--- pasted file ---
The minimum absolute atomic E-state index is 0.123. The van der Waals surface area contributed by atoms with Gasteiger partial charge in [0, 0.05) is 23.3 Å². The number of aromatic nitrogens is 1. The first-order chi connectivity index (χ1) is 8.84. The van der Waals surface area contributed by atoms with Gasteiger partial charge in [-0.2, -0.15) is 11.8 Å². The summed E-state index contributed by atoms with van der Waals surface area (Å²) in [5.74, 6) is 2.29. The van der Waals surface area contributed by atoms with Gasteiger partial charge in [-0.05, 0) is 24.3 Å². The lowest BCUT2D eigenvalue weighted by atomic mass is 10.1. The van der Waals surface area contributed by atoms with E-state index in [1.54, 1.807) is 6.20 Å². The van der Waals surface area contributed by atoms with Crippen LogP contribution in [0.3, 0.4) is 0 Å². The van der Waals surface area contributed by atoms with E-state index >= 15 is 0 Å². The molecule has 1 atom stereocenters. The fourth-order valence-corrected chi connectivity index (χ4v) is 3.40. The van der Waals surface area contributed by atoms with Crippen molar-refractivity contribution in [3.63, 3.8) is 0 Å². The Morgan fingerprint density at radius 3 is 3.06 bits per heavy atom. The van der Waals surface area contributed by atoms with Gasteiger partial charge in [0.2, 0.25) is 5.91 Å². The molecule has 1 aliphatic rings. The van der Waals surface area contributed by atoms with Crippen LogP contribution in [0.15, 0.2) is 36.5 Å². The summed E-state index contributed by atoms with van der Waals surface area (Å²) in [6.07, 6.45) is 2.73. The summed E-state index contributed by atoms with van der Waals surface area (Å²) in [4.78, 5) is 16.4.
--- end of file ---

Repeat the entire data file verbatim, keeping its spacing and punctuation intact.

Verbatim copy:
The minimum absolute atomic E-state index is 0.123. The van der Waals surface area contributed by atoms with Gasteiger partial charge in [0, 0.05) is 23.3 Å². The number of aromatic nitrogens is 1. The first-order chi connectivity index (χ1) is 8.84. The van der Waals surface area contributed by atoms with Gasteiger partial charge in [-0.2, -0.15) is 11.8 Å². The summed E-state index contributed by atoms with van der Waals surface area (Å²) in [5.74, 6) is 2.29. The van der Waals surface area contributed by atoms with Gasteiger partial charge in [-0.05, 0) is 24.3 Å². The lowest BCUT2D eigenvalue weighted by atomic mass is 10.1. The van der Waals surface area contributed by atoms with E-state index in [1.54, 1.807) is 6.20 Å². The van der Waals surface area contributed by atoms with Crippen LogP contribution in [0.3, 0.4) is 0 Å². The van der Waals surface area contributed by atoms with E-state index >= 15 is 0 Å². The molecule has 1 atom stereocenters. The fourth-order valence-corrected chi connectivity index (χ4v) is 3.40. The van der Waals surface area contributed by atoms with Crippen molar-refractivity contribution in [3.63, 3.8) is 0 Å². The Morgan fingerprint density at radius 3 is 3.06 bits per heavy atom. The van der Waals surface area contributed by atoms with Gasteiger partial charge in [0.2, 0.25) is 5.91 Å². The molecule has 1 aliphatic rings. The van der Waals surface area contributed by atoms with Crippen LogP contribution in [0.15, 0.2) is 36.5 Å². The summed E-state index contributed by atoms with van der Waals surface area (Å²) in [6.07, 6.45) is 2.73. The summed E-state index contributed by atoms with van der Waals surface area (Å²) in [4.78, 5) is 16.4.